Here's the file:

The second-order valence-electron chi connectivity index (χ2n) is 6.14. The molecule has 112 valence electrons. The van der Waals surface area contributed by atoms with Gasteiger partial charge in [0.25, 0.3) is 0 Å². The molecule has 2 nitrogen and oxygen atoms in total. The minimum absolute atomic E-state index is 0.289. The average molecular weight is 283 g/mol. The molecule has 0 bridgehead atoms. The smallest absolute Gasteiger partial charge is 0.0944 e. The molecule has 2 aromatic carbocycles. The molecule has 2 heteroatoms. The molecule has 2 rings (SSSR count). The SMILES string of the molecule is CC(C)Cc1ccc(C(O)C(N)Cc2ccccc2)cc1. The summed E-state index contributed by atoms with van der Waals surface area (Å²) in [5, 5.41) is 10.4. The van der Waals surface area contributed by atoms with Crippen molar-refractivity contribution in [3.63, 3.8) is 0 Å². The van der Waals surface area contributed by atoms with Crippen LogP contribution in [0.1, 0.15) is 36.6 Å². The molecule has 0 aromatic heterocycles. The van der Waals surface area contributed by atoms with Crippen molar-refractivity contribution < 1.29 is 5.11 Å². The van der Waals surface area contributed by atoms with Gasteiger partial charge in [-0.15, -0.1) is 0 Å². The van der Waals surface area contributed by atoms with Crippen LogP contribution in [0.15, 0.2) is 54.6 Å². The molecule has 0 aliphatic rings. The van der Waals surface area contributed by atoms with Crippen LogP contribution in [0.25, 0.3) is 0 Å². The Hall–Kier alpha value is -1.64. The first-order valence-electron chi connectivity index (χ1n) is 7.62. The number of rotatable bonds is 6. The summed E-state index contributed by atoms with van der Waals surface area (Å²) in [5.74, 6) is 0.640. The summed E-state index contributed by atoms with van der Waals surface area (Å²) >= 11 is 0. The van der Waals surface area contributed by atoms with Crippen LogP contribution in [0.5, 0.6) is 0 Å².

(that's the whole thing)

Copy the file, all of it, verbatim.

The second-order valence-electron chi connectivity index (χ2n) is 6.14. The molecule has 112 valence electrons. The van der Waals surface area contributed by atoms with Gasteiger partial charge in [0.25, 0.3) is 0 Å². The molecule has 2 nitrogen and oxygen atoms in total. The minimum absolute atomic E-state index is 0.289. The average molecular weight is 283 g/mol. The molecule has 0 bridgehead atoms. The smallest absolute Gasteiger partial charge is 0.0944 e. The molecule has 2 aromatic carbocycles. The molecule has 2 heteroatoms. The molecule has 2 rings (SSSR count). The SMILES string of the molecule is CC(C)Cc1ccc(C(O)C(N)Cc2ccccc2)cc1. The summed E-state index contributed by atoms with van der Waals surface area (Å²) in [5, 5.41) is 10.4. The van der Waals surface area contributed by atoms with Crippen molar-refractivity contribution in [3.63, 3.8) is 0 Å². The van der Waals surface area contributed by atoms with Crippen LogP contribution in [0.1, 0.15) is 36.6 Å². The molecule has 0 aromatic heterocycles. The van der Waals surface area contributed by atoms with Crippen molar-refractivity contribution < 1.29 is 5.11 Å². The van der Waals surface area contributed by atoms with Gasteiger partial charge in [-0.15, -0.1) is 0 Å². The van der Waals surface area contributed by atoms with Crippen LogP contribution in [0.15, 0.2) is 54.6 Å². The molecule has 0 aliphatic rings. The van der Waals surface area contributed by atoms with Crippen LogP contribution in [0.25, 0.3) is 0 Å². The Hall–Kier alpha value is -1.64. The first-order valence-electron chi connectivity index (χ1n) is 7.62. The number of rotatable bonds is 6. The summed E-state index contributed by atoms with van der Waals surface area (Å²) in [5.74, 6) is 0.640. The summed E-state index contributed by atoms with van der Waals surface area (Å²) >= 11 is 0. The van der Waals surface area contributed by atoms with Crippen LogP contribution in [0.5, 0.6) is 0 Å².